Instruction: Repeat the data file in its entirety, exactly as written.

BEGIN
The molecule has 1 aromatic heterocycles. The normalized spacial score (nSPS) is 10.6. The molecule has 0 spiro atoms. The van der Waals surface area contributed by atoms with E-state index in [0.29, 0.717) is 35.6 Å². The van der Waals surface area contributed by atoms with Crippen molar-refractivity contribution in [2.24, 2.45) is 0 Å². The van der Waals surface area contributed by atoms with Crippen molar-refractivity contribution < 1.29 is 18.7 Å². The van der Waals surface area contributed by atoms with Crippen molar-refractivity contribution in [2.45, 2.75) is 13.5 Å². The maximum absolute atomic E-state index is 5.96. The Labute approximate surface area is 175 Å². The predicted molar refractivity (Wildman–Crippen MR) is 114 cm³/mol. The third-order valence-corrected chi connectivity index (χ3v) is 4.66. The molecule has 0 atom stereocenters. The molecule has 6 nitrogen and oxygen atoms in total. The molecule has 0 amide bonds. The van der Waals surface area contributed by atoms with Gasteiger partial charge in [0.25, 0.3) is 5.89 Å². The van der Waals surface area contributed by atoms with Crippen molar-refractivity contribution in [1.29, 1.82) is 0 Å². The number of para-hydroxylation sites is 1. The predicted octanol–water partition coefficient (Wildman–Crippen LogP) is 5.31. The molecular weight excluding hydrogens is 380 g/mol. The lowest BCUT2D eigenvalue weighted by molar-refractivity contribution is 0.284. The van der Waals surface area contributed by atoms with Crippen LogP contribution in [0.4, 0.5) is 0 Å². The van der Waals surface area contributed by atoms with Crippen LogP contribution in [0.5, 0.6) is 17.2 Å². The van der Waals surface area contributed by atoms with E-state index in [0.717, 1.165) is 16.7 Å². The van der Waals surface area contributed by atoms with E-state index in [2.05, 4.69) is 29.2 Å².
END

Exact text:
The molecule has 1 aromatic heterocycles. The normalized spacial score (nSPS) is 10.6. The molecule has 0 spiro atoms. The van der Waals surface area contributed by atoms with E-state index in [0.29, 0.717) is 35.6 Å². The van der Waals surface area contributed by atoms with Crippen molar-refractivity contribution in [2.24, 2.45) is 0 Å². The van der Waals surface area contributed by atoms with Crippen molar-refractivity contribution < 1.29 is 18.7 Å². The van der Waals surface area contributed by atoms with Crippen molar-refractivity contribution in [2.45, 2.75) is 13.5 Å². The maximum absolute atomic E-state index is 5.96. The Labute approximate surface area is 175 Å². The predicted molar refractivity (Wildman–Crippen MR) is 114 cm³/mol. The third-order valence-corrected chi connectivity index (χ3v) is 4.66. The molecule has 0 atom stereocenters. The molecule has 6 nitrogen and oxygen atoms in total. The molecule has 0 amide bonds. The van der Waals surface area contributed by atoms with Gasteiger partial charge in [0.25, 0.3) is 5.89 Å². The van der Waals surface area contributed by atoms with Crippen molar-refractivity contribution in [1.29, 1.82) is 0 Å². The number of para-hydroxylation sites is 1. The predicted octanol–water partition coefficient (Wildman–Crippen LogP) is 5.31. The molecular weight excluding hydrogens is 380 g/mol. The lowest BCUT2D eigenvalue weighted by molar-refractivity contribution is 0.284. The van der Waals surface area contributed by atoms with Crippen LogP contribution in [0.4, 0.5) is 0 Å². The van der Waals surface area contributed by atoms with Crippen LogP contribution in [0.5, 0.6) is 17.2 Å². The van der Waals surface area contributed by atoms with E-state index in [0.717, 1.165) is 16.7 Å². The van der Waals surface area contributed by atoms with E-state index in [2.05, 4.69) is 29.2 Å².